I went to a writing conference with a friend of mine. He was trying to get his comics into the publication that was hosting the event (I would recommend checking them out, their short fiction pieces are very good, but their comics and poetry are iffy). There were artist talks and panels discussing writing fiction, memoir, and poetry.
The only panel I remember going to was one about how to write memoirs. I vaguely remember that all the books were on really serious topics like grief and drug abuse. The only thing I distinctly remember was the Q & A. Everyone was asking about their process, or how to get over feeling exposed when writing about themselves. I had finished my mini thesis for the Center For Cartoon Studies a few months prior (the last assignment of the first year of the program: take all the things you learned from the first year and make a 16 page zine) about being bullied and then turning into a bully myself. It had a lot of people from my past in it, but no one I particularly cared about in the present. But I had a question because I had a feeling I’d be making more autobio comics in the future-
“How do other people react when reading your work that mentions them? How do you take that into account when writing?”
The panelists answer was essentially:
1) You never know how people are going to react. There’s things you think that are going to offend people mentioned in your work but turn out to be no big deal and things that seem totally innocuous turn out to be big problems.
2) You need to make sacrifices and at the end of the day your art is more important than these people.
The first point was something that I didn’t internalize and would come back to bite me in the ass. And the second point was, and still is, in my opinion, absolute bullshit. Sure, if I piss off someone I don’t like and I show them being shitty, who cares? But I wasn’t willing to lose friends or cause grief with family over my dumb comics. I had other stories I could tell (I’m lucky because I can pretty much tell anyone anything about my mother, she’s an over sharer too and is very supportive of my work).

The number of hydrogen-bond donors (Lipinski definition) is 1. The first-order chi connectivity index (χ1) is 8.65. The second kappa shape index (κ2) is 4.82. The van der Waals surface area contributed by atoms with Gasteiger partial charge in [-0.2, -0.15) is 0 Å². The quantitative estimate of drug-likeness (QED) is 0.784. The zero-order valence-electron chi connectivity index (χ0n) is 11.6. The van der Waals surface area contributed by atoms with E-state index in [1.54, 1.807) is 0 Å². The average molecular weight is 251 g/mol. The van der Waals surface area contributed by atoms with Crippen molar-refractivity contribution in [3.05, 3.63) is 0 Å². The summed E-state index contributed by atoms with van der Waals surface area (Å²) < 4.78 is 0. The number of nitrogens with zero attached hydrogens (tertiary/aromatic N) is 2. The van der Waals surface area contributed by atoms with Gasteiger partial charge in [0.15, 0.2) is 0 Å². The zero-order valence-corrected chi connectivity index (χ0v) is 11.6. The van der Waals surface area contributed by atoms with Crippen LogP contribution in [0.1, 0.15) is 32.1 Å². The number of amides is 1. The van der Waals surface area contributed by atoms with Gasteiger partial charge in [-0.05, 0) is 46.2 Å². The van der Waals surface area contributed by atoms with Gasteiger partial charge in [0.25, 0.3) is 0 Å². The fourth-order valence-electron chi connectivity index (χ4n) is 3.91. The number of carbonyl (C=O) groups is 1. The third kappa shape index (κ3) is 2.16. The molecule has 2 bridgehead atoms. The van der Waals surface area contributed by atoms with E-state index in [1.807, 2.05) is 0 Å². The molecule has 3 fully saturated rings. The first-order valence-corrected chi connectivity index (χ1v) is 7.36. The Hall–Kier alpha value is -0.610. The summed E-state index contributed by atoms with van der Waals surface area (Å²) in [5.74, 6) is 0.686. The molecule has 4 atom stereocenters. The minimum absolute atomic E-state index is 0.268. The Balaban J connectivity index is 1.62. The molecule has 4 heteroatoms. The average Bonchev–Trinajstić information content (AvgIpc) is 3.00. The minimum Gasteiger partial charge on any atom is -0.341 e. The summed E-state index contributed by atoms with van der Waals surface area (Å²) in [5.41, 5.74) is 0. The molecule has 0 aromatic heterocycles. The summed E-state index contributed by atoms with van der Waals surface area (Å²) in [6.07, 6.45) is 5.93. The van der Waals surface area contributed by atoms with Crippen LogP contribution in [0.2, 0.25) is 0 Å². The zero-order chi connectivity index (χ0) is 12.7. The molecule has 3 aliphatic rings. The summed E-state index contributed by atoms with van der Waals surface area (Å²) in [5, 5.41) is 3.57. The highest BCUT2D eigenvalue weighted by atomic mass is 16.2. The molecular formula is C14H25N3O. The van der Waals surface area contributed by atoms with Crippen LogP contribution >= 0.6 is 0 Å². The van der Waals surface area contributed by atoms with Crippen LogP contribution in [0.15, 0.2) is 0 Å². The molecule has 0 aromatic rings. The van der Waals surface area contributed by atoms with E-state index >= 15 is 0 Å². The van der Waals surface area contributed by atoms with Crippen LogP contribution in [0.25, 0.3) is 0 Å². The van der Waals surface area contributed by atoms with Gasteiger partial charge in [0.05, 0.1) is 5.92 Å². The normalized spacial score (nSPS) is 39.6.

But man, I wish I had taken the first point more seriously. I did a comic about a crazy (and traumatic) night I had with my friend’s dog while pet sitting and put it on Twitter. My friend totally freaked out. I took it down immediately and apologized, but it was too late. Our friendship wouldn’t recover. When I tell other people this anecdote they all say my friend is crazy and over reacting, but he had his reasons that totally make sense and I just wasn’t thinking.
Losing that friendship was devastating, but it taught me a crucial and powerful lesson- I fucking ask for permission before putting someone into my goddamned comic. I don’t even mean just for heavy shit, I mean for everything. Literally every gag post I put on social media is run by the people that are in it, unless their lines are “HA HA HA” or they are merely there to set up a punch line and are saying something like, “What do you mean?” or “What’s going on?” or “Hey, how are you?” (see the above comic as an example of me not asking anyone pictured for explicit consent, though maybe I should have). Almost everything else is run by people that show up in my comics. They get veto power to stop me from showing a comic they’re in to the world. Especially since I often change my conversations with people to better fit the narrative of my work.
I am VERY glad I do this because I have fucked up and done comics that expose things people don’t want the public to know or I’ve accidentally made them look like an asshole. But it’s not a big deal because they just say, “No, don’t post this” or “Fix this part” and it’s just between us. Asking for permission is a really easy thing to do that stops a lot of future drama.
My art isn’t worth upsetting the people that I love. This isn’t true for everyone: if I don’t like or care about you, I don’t give a shit about making you look bad. That’s not very kind of me but it’s true. I’m not really a kind person anyway, I just prioritize the people in my life I care about. You could argue that this is actually me being selfish, because I’m the one that cares about maintaining healthy relationships.
I have always been at odds with hipster artists as a whole (especially in my fine art days). Sure, the fact that many of them are pretentious and clique-y and obsessed with status (which I am too more than I want to admit) etc. irritates me. But the underlying reason is that I fundamentally disagree that art is more important than people, and that is something a lot of artists buy into (or their art is more important than themselves; the suffering artist trope is BEYOND damaging and just plain stupid). If I had to give up making comics in order to keep the people I care about in my life, I would in a second. I’m lucky enough though that pretty much everyone in my life that I care about supports my comics. And because I keep their feelings in mind when writing stuff, I will probably never have to make a choice between the two.